As every yarn lover knows, it takes a lot of math to make an item, from gauge to garment measurements to modifications. Therefore, we’re excited to support PS 122 in New York City, a well-known performance space and gallery, featuring an exciting exhibition entitled Yarn Theory: Knitting, Crochet, Math and Science.
This exhibit features innovative work from 15 yarncrafting artists, including Robyn Love’s Knitted Mile. Visitors are invited to join in on the art by knitting and crocheting on the scaffolding outside; materials will be provided at PS 122. Yarn Theory will be on display from April 25-May 17 at 150 First Avenue in New York City. For more information, visit the PS 122 Gallery website.
Birthdays are always a fun occasion here at Lion Brand, but sometimes it gets extra special. We recently celebrated Lion Brand Yarn Studio manager Patty’s birthday. Our very own Michelle and Nili helped make a fabulous chocolate cake shaped like a ball of yarn! Check out this amazing cake for this amazing lady!
Patty was surprised and ecstatic, and so were the customers in the store that day — they got to partake in this delicious chocolate cake with raspberry filling!
It’s amazing to see what people can do with their yarncrafts. For instance, we saw on BBC that an English woman has gotten very creative with her knitting. She uses eyelash yarn to make sweaters for rescued hens who have lost their feathers. To learn more about this story, click here.
Recently, I visited Tucker’s Yarn of Allentown, PA, an old time customer of Lion Brand, with my nephew Evan. Tucker Yarn is a great family business that’s been around since 1949, run by 87 year-old Phil Tucker and his daughter May. Because they’ve been Lion Brand customers for so long, they have a huge collection of our yarns through the ages.
Entering the store was like entering a time-warp back to the 1950s. Throughout the store we found 17 skeins of vintage, now discontinued, Lion Brand yarns, as well as our current yarns. Some of the vintage yarns they had included Charmette, Tic Tac, Finelon, Sayelle Pompadour, Aree, Co-Co, Glitterknit, Jasmine, La Difference, Molaine, Bianca, 100% French Angora, Unique, and Lion Chenille Sensations. They also had vintage Wool-Ease and Jiffy in their old labels.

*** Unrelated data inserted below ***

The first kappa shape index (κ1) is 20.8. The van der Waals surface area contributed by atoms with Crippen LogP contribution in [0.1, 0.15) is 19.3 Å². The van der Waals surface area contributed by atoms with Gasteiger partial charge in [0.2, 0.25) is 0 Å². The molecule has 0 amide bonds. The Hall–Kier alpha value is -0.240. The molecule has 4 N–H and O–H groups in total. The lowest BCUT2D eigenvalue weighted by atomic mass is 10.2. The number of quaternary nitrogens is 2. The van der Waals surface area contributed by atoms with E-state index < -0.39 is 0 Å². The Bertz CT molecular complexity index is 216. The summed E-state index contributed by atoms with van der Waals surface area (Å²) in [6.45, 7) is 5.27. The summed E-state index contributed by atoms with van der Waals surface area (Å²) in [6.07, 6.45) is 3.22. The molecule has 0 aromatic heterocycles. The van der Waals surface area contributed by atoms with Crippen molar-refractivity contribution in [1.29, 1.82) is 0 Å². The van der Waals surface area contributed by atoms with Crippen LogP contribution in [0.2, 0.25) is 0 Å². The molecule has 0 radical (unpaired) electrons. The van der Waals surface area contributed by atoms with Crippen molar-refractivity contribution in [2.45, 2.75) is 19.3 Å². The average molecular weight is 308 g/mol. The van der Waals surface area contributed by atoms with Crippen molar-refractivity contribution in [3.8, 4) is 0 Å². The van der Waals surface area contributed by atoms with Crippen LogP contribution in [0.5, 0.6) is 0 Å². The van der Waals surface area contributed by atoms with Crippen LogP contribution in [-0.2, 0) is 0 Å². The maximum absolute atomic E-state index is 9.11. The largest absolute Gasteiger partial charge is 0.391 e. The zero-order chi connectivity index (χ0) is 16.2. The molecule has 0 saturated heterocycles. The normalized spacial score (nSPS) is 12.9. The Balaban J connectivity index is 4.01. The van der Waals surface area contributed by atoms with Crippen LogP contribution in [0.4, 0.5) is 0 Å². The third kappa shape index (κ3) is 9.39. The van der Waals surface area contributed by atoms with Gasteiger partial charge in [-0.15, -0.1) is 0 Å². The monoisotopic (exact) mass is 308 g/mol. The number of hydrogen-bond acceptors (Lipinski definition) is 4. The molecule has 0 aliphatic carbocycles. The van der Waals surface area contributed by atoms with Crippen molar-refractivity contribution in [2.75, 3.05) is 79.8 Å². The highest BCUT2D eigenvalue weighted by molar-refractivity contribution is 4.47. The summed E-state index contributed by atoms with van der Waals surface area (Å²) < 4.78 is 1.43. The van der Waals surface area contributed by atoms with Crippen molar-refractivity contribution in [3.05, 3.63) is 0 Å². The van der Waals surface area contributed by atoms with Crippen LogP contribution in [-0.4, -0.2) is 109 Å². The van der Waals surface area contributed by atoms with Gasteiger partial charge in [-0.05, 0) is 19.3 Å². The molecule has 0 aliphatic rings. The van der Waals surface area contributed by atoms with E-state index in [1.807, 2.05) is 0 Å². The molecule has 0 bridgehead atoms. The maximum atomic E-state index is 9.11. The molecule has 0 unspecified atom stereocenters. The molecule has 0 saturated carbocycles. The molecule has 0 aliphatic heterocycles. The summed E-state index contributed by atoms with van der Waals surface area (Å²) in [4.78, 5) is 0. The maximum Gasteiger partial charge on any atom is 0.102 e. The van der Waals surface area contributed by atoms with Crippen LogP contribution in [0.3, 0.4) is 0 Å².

Evan hadn’t even heard of some of these yarns, despite having grown up in the family business, since many of them were around before he was born!
These yarns came from all over the world, from the U.S. to Italy, Israel, Belgium, France, and Turkey. It is interesting how the yarns are still in great shape, but that you can tell that they’re vintage by the ball bands.
What’s great about knitting and crocheting with these vintage yarns is that it’s like working with a piece of history.
When we started carrying the LK-150 knitting machine, lots of people asked us what it was like — although machine knitting has been around for a long time, many yarncrafters have never tried it or seen it, but it’s a wonderful (and fast) way to create.
Click below to watch our video demo!
The yarn being used is LB 1878, a fingering weight 100% wool yarn on cones (making it easier for machine knitters), but you can use any yarn up to category 5 (bulky) on this machine. The LK-150 comes with a user’s manual and all the parts you see here.
AND if you’re in the NYC area, call or visit to find out how you can take lessons on the machine at the Lion Brand Yarn Studio.